Since people couldn’t work the way they were working or living before the pandemic, organizations are redefining the value of HR. We understand how the importance of HR has solidified permanently over the last couple of years.
While the world has already adjusted and learned how to live with a global pandemic, 2022 was still a challenging year for HR professionals and recruiters. Companies are figuring out how workers can adopt hybrid work models while ensuring the mental and physical support they need to perform well.
Progressive organizations have already embraced the new normal and a new version of HR. Are you ready to redefine the way you run your HR affairs? Are you prepared to come up with a stunning HR strategy for your company in 2023?
In this post, we’re going to highlight what has changed since 2021 and what kind of HR plan you need to come up with in 2023.
Retrospective of work life in 2022
As a recruiter or HR professional, it’s not uncommon to face different hurdles every day. Ranging from employee grievances to new hires, these hurdles play a key role in making you a better professional. The last couple of years have brought about significant changes in working patterns and the needs of employees.
We have witnessed movements like the Great Resignation and Quiet Quitting. All these phenomena come down to one thing: people have started paying attention to their physical and mental health and how they can maintain a better work-life balance.
Building a career isn’t at the center of what employees focused on in the post-pandemic era. They want flexibility and consistency in their career paths. Meeting those changing employee expectations was one of the HR challenges that we need to address moving forward.
Overall, 2022 was a productive year for companies as they learned a lot about hybrid work models and the smart use of automation and talent management technologies.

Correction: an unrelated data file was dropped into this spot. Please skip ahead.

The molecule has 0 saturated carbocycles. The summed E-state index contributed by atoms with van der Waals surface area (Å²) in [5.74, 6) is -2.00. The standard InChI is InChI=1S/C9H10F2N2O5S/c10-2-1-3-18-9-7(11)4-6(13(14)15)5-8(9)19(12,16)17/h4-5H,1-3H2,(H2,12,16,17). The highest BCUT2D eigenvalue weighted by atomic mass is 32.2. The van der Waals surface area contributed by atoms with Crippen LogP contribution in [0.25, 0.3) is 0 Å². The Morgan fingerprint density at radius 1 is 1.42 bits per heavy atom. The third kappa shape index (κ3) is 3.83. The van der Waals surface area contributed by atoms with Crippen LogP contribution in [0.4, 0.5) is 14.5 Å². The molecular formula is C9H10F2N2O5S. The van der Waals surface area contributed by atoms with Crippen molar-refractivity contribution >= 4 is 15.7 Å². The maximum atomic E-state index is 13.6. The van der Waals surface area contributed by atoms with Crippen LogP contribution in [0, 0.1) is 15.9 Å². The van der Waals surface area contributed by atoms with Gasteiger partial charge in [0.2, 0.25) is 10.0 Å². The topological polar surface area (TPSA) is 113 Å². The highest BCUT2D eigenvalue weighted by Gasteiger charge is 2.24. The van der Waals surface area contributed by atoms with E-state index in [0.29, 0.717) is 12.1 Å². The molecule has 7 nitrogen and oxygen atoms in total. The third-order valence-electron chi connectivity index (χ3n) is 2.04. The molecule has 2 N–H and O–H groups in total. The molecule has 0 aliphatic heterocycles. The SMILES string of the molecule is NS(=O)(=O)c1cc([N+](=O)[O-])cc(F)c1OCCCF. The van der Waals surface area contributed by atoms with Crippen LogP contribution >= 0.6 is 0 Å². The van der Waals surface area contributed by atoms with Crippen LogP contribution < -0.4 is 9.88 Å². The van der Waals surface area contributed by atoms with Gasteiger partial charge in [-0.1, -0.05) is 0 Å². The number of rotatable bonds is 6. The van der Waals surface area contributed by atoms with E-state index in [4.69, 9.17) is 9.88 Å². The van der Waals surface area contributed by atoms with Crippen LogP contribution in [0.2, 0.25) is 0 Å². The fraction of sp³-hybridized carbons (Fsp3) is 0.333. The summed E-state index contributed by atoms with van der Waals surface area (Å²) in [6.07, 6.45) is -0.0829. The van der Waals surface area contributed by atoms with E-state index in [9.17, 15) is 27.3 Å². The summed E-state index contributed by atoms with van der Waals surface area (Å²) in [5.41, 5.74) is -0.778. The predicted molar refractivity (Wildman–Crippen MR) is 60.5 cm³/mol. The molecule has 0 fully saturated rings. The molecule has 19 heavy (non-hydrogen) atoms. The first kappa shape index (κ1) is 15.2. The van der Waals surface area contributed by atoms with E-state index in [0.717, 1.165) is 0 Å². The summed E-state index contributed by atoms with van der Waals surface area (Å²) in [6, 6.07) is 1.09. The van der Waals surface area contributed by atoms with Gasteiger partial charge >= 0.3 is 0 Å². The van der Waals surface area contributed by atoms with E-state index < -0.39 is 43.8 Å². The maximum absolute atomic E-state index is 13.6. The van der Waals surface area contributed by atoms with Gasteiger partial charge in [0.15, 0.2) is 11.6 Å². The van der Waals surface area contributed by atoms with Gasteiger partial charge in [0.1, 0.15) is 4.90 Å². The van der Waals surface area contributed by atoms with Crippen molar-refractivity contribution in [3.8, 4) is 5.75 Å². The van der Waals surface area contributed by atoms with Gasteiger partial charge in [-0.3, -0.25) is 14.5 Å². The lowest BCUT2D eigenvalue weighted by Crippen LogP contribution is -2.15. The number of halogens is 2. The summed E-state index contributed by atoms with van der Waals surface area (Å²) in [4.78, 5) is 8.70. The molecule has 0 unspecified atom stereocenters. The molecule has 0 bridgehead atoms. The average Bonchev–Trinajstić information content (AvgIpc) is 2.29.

Statistics on what has changed since 2021
Let’s take a look at some of the important stats that tell us how things have changed since 2021:
Remote work stats:
97% of workers don’t want to return to the office full-time - only 3% are ready to work full-time at a physical office. This indicates a majority of them only want flexibility between working in an office and working remotely.
64% of employees would consider quitting their jobs if asked to return to the office full-time.
According to Gartner, nearly all surveyed hiring managers expect remote work to become a normal thing.
86% of HR professionals think recruitment is becoming more like marketing.
68% of hiring managers are of the opinion that remote work is working better for them than when they first start working remotely in 2020. Increased flexibility and reduced non-essential meetings were probably the reasons why hiring managers think so.
73% of workers say flexible working improves their personal wellness.
HR tech stats:
57% of organizations said that their inability to produce analytics with their old systems was the major reason they sought a better HR technology.
80% of HR professionals are of the opinion that implementing HR technologies into their processes improves employee attitude toward the company.